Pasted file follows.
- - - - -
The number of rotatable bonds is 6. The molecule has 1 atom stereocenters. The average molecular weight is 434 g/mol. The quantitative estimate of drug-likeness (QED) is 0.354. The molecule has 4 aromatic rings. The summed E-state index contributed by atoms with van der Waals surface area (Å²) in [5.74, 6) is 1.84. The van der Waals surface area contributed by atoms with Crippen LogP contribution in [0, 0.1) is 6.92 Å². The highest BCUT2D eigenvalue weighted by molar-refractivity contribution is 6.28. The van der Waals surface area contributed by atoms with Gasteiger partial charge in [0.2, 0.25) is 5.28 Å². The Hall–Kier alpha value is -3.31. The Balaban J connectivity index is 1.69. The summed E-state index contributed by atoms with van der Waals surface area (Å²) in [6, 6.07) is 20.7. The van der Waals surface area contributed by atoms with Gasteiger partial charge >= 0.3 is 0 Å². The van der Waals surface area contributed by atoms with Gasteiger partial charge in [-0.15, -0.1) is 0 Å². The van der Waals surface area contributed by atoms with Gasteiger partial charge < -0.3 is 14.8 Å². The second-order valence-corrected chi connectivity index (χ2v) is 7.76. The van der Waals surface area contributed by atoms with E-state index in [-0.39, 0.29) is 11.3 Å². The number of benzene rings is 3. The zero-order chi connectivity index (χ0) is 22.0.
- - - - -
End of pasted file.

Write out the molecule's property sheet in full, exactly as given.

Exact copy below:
The number of rotatable bonds is 6. The molecule has 1 atom stereocenters. The average molecular weight is 434 g/mol. The quantitative estimate of drug-likeness (QED) is 0.354. The molecule has 4 aromatic rings. The summed E-state index contributed by atoms with van der Waals surface area (Å²) in [5.74, 6) is 1.84. The van der Waals surface area contributed by atoms with Crippen LogP contribution in [0, 0.1) is 6.92 Å². The highest BCUT2D eigenvalue weighted by molar-refractivity contribution is 6.28. The van der Waals surface area contributed by atoms with Gasteiger partial charge in [0.2, 0.25) is 5.28 Å². The Hall–Kier alpha value is -3.31. The Balaban J connectivity index is 1.69. The summed E-state index contributed by atoms with van der Waals surface area (Å²) in [6, 6.07) is 20.7. The van der Waals surface area contributed by atoms with Gasteiger partial charge >= 0.3 is 0 Å². The van der Waals surface area contributed by atoms with Gasteiger partial charge in [-0.15, -0.1) is 0 Å². The van der Waals surface area contributed by atoms with Gasteiger partial charge < -0.3 is 14.8 Å². The second-order valence-corrected chi connectivity index (χ2v) is 7.76. The van der Waals surface area contributed by atoms with E-state index in [-0.39, 0.29) is 11.3 Å². The number of benzene rings is 3. The zero-order chi connectivity index (χ0) is 22.0.